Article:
The annual fellowship is designed to support an individual whose doctoral dissertation involves literary history and/or aesthetics by providing a three week residency at a cabin nestled on nine acres in the mountains of West Virginia. Preference is given to candidates whose dissertation is at an advanced stage. The cabin is fully equipped and has Internet service. The dates of the residency are flexible and to be determined by the fellowship recipient in consultation with the ALSCW. Applicants must submit a c.v., a chapter of their dissertation, a two page description of the entire dissertation, and three letters of recommendations. Materials should be submitted online to firstname.lastname@example.org with the heading ALSCW Fellowship on the subject line of the email. Additional references and an occupancy agreement may be required. All applicants must be members of the ALSCW or sponsored by a member of the ALSCW. The deadline for submission is February 15th. The recipient of the fellowship will be notified by mid-March. Membership information is available at on our website (alscw.org).
Dear Members and Friends of the ALSCW,
Many of you may remember at last year’s ALSCW meeting at Princeton that President Greg Delanty announced that Stephen J. Meringoff of New York had promised us a $10,000 matching grant, contingent upon our raising the same sum from our membership. You all responded quickly and generously, and we more than raised the amount he asked of us. Mr. Meringoff was so impressed by this response that he matched it as well, and gave us considerably more besides.
The application deadline for the Second Annual ALSCW/VSC Fellowship is in less than three weeks! For more information about the Vermont Studio Center, please visit www.vermontstudiocenter.org/. If you are interested in applying for the, fellowship, go to www.vermontstudiocenter.org/fellowships. to download an application.
The ALSCW/VSC Fellowship provides a one-month VSC residency for a writer who is a current member of the ALSCW. It is open to all of the Association’s creative writers and literary translators. To be eligible for the fellowship, please make sure you have paid your 2011 dues. If you still need to renew, please do so online at https://www.bu.edu/literary/membership/join-or-renew.shtml.
The National Endowment for the Humanities supports undergraduate course development through:
- Enduring Questions Course Grants (new courses)
- Teaching Development Fellowships (existing courses)
Enduring Questions Course Grants (up to $25,000)
What is the good life? What is beauty? What is friendship? What is the relationship between humans and the natural world? Enduring questions such as these have long held interest to college students and allow for a special, intense dialogue across generations.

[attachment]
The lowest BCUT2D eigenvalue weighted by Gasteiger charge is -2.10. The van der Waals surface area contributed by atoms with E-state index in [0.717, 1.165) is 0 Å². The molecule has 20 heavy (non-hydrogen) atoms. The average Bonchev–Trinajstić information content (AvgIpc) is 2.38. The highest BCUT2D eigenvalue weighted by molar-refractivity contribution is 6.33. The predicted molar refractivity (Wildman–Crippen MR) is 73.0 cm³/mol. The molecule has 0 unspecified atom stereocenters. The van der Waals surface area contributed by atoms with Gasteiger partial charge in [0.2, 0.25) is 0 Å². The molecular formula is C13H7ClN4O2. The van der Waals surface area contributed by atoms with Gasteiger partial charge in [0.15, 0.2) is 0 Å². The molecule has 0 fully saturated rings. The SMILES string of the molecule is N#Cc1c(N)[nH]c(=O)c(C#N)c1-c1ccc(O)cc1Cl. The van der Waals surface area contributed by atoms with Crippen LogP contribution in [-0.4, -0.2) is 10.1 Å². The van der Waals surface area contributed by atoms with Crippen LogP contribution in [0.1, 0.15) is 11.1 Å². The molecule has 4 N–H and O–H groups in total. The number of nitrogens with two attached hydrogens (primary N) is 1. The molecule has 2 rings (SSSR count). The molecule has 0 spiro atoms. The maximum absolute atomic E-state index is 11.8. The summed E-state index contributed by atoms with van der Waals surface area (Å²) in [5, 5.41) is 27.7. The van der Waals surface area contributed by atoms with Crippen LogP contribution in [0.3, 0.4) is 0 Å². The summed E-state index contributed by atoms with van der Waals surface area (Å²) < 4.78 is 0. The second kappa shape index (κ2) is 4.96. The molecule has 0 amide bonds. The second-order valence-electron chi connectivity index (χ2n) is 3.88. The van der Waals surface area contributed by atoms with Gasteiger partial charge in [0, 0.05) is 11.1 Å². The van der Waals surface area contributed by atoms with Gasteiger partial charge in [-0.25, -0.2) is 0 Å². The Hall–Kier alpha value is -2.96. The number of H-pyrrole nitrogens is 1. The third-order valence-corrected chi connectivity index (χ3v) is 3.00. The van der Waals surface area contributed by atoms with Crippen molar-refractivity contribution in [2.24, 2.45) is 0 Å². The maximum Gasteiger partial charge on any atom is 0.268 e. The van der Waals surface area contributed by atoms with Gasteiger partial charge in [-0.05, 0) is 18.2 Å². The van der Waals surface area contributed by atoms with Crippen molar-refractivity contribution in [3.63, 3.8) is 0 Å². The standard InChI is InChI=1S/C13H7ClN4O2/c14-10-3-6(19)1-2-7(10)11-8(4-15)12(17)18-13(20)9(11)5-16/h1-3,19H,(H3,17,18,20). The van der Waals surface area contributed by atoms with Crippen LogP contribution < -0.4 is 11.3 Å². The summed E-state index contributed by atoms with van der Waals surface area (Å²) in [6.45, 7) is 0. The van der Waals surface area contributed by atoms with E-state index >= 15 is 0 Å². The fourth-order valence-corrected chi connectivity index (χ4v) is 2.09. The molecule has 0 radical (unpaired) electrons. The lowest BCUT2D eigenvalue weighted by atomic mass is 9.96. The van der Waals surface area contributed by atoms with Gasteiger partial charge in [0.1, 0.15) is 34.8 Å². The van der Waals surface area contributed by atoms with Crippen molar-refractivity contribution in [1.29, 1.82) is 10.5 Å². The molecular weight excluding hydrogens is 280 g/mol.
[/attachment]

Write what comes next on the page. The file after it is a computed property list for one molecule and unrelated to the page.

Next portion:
We are thrilled to report that on March 10, the Association received a $30,000 grant from the National Endowment for the Humanities funded through the Division of Education Programs, continuing our recent run of great success in raising money for our programs and activities. Great thanks are owed to Immediate Past President Christopher Ricks for the indispensible role he played in presenting our case to the generous and hard-working program officers at the Endowment. We are very hopeful and optimistic that news of this award will help us in our continuing efforts to attract major support from other funding agencies and individuals. So please—spread the word!
A reprint of a press release of interest.
The NEA has a new grant opportunity to celebrate poetry in your community! We are proud to announce the expansion of The Big Read to include three poets featured in our American Literary Landmarks program—Emily Dickinson, Robinson Jeffers, and Henry Wadsworth Longfellow. In 2007, the National Endowment for the Arts—in partnership with the Poetry Foundation—created a new component of The Big Read called American Literary Landmarks that celebrated three of the nation’s historic poetry sites: the Emily Dickinson Museum, Robinson Jeffers’s Tor House, and Henry Wadsworth Longfellow’s Wayside Inn. The Big Read programming in 2009-2010 expands reading choices beyond books to include these three poets and their works. The deadline for applications is February 3, 2009. Please see below and at www.NEABigRead.org for the full guidelines.
What is the good life? What is friendship? What is good government? Is there a human nature, and, if so, what is it? What are the limits of science? Enduring questions such as these have long held interest to college students and allow for a special, intense dialogue across generations.
The National Endowment for the Humanities has recently launched “Enduring Questions: Pilot Course Grants.” This new grant program will support college faculty from any discipline with up to $25,000 to develop and to teach a new undergraduate humanities course that addresses questions like these.